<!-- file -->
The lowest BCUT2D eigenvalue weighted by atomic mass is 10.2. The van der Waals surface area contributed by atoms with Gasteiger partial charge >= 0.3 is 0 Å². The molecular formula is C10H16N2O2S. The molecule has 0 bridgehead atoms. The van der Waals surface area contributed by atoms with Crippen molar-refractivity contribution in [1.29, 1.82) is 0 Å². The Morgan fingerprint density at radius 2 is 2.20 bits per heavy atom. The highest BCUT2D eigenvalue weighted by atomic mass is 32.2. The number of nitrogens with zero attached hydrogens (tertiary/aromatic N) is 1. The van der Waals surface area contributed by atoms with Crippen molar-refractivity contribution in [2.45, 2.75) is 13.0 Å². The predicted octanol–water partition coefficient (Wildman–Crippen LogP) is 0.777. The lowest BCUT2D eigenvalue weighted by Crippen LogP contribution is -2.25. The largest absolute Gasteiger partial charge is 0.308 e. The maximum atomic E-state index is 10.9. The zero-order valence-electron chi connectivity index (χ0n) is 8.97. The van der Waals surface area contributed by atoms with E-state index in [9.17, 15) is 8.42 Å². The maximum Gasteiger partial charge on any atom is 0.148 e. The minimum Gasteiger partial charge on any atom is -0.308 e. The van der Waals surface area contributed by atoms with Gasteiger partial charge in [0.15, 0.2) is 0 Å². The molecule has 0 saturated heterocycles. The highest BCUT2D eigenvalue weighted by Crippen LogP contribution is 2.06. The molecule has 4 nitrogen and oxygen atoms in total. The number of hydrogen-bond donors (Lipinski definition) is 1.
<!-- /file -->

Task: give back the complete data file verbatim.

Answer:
The lowest BCUT2D eigenvalue weighted by atomic mass is 10.2. The van der Waals surface area contributed by atoms with Gasteiger partial charge >= 0.3 is 0 Å². The molecular formula is C10H16N2O2S. The molecule has 0 bridgehead atoms. The van der Waals surface area contributed by atoms with Crippen molar-refractivity contribution in [1.29, 1.82) is 0 Å². The Morgan fingerprint density at radius 2 is 2.20 bits per heavy atom. The highest BCUT2D eigenvalue weighted by atomic mass is 32.2. The number of nitrogens with zero attached hydrogens (tertiary/aromatic N) is 1. The van der Waals surface area contributed by atoms with Crippen molar-refractivity contribution in [2.45, 2.75) is 13.0 Å². The predicted octanol–water partition coefficient (Wildman–Crippen LogP) is 0.777. The lowest BCUT2D eigenvalue weighted by Crippen LogP contribution is -2.25. The largest absolute Gasteiger partial charge is 0.308 e. The maximum atomic E-state index is 10.9. The zero-order valence-electron chi connectivity index (χ0n) is 8.97. The van der Waals surface area contributed by atoms with E-state index in [9.17, 15) is 8.42 Å². The maximum Gasteiger partial charge on any atom is 0.148 e. The minimum Gasteiger partial charge on any atom is -0.308 e. The van der Waals surface area contributed by atoms with Gasteiger partial charge in [0.15, 0.2) is 0 Å². The molecule has 0 saturated heterocycles. The highest BCUT2D eigenvalue weighted by Crippen LogP contribution is 2.06. The molecule has 4 nitrogen and oxygen atoms in total. The number of hydrogen-bond donors (Lipinski definition) is 1.